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Government looking to expand use of facial recognition technology

Policing minister Chris Philp and Professor Paul Taylor, the police chief scientific adviser strongly support the potential expansion and use of the technology.

The Government is considering expanding its use of facial recognition technology in police forces and security agencies.

The Defence and Security Accelerator (DASA) – the part of the Ministry of Defence (MoD) tasked with finding and funding technology for the armed forces, police and security services – has called on companies to help find “solutions that can help increase the use and effectiveness of facial recognition technologies within UK policing and security”.

The “market exploration” – which will run until October 12 – is looking for ideas that “could be deployed to benefit the Home Office and policing and within the next 18 months”.

Policing minister Chris Philp and Professor Paul Taylor, the police chief scientific adviser, said they “strongly support” the potential expansion and use of the technology.

All 43 police forces of England and Wales “are an example of potential customers” for such technologies, alongside “other security agencies”, the bid published on behalf of the Home Office said.

The Government is also looking to better its use of retrospective facial recognition, which allows authorities to use the technology “after an event to help establish who a person is or whether their image matches against other media held on image databases”.

In a letter setting out the plans, Prof Taylor said: “The minister of state for crime, policing and fire and I strongly support the development and implementation of facial recognition technology within the law enforcement sector and are encouraged by its potential.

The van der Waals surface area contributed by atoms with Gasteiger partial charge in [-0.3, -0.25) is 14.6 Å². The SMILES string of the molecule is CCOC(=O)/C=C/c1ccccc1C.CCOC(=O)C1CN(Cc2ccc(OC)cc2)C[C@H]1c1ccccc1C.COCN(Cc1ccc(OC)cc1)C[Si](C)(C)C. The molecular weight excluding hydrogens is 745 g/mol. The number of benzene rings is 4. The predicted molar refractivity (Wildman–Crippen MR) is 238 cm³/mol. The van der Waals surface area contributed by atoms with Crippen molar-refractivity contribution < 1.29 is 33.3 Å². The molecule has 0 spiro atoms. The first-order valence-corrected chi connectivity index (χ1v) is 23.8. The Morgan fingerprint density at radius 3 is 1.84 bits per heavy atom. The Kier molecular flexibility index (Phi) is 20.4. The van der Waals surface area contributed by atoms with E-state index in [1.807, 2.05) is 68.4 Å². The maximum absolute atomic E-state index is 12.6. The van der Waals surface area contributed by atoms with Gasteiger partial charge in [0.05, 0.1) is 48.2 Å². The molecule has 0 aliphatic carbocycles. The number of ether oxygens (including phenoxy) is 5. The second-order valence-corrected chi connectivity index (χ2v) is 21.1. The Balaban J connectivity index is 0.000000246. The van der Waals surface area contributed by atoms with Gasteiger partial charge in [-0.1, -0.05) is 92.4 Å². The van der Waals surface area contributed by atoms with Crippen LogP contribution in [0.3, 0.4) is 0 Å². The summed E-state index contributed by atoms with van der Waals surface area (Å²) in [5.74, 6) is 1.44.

“We firmly believe that embracing this advanced technology can significantly enhance public safety while respecting individual rights and privacy. Industry is pivotal to realisation of that mission.

“It is essential to acknowledge the concerns surrounding facial recognition technology, particularly those relating to privacy and potential biases.

“However, responsible development and implementation of facial recognition systems can address these concerns effectively.

“By establishing robust governance frameworks, implementing strict data protection protocols, and ensuring transparency and accountability, we can strike the right balance between public safety and individual privacy rights.

“To maximise the technological benefits and minimise the risks associated with facial recognition, it is crucial that we support and encourage industry to continue developing capabilities which can be deployed effectively and ethically.”

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